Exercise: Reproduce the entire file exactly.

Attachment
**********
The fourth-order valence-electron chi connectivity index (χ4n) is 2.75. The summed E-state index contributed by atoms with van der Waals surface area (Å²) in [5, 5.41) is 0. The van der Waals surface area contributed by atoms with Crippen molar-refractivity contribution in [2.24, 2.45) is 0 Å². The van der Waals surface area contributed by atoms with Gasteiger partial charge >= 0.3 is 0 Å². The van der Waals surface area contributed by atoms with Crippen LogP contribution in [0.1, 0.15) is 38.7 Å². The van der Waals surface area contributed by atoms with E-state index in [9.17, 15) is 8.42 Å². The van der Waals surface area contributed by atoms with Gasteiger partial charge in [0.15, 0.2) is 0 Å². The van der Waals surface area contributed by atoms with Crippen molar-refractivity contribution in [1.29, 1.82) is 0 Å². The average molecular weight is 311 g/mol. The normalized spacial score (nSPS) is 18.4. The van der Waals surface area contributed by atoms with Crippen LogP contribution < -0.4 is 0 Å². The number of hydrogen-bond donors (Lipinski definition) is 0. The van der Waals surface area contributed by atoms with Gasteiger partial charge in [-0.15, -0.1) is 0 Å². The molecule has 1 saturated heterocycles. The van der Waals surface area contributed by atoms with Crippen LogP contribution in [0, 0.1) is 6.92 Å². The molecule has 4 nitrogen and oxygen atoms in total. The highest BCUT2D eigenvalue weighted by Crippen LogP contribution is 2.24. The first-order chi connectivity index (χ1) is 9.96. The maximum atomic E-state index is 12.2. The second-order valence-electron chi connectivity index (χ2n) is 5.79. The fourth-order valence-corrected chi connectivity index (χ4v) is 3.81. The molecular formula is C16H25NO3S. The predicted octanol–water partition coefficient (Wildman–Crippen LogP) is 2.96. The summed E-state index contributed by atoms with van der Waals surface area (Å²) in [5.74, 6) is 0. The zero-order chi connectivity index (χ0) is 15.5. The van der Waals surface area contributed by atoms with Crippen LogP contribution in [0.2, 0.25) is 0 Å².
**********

The fourth-order valence-electron chi connectivity index (χ4n) is 2.75. The summed E-state index contributed by atoms with van der Waals surface area (Å²) in [5, 5.41) is 0. The van der Waals surface area contributed by atoms with Crippen molar-refractivity contribution in [2.24, 2.45) is 0 Å². The van der Waals surface area contributed by atoms with Gasteiger partial charge >= 0.3 is 0 Å². The van der Waals surface area contributed by atoms with Crippen LogP contribution in [0.1, 0.15) is 38.7 Å². The van der Waals surface area contributed by atoms with E-state index in [9.17, 15) is 8.42 Å². The van der Waals surface area contributed by atoms with Gasteiger partial charge in [0.15, 0.2) is 0 Å². The van der Waals surface area contributed by atoms with Crippen molar-refractivity contribution in [1.29, 1.82) is 0 Å². The average molecular weight is 311 g/mol. The normalized spacial score (nSPS) is 18.4. The van der Waals surface area contributed by atoms with Crippen LogP contribution < -0.4 is 0 Å². The number of hydrogen-bond donors (Lipinski definition) is 0. The van der Waals surface area contributed by atoms with Gasteiger partial charge in [-0.15, -0.1) is 0 Å². The molecule has 1 saturated heterocycles. The van der Waals surface area contributed by atoms with Crippen LogP contribution in [0, 0.1) is 6.92 Å². The molecule has 4 nitrogen and oxygen atoms in total. The highest BCUT2D eigenvalue weighted by Crippen LogP contribution is 2.24. The first-order chi connectivity index (χ1) is 9.96. The maximum atomic E-state index is 12.2. The second-order valence-electron chi connectivity index (χ2n) is 5.79. The fourth-order valence-corrected chi connectivity index (χ4v) is 3.81. The molecular formula is C16H25NO3S. The predicted octanol–water partition coefficient (Wildman–Crippen LogP) is 2.96. The summed E-state index contributed by atoms with van der Waals surface area (Å²) in [5.74, 6) is 0. The zero-order chi connectivity index (χ0) is 15.5. The van der Waals surface area contributed by atoms with Crippen LogP contribution in [0.2, 0.25) is 0 Å².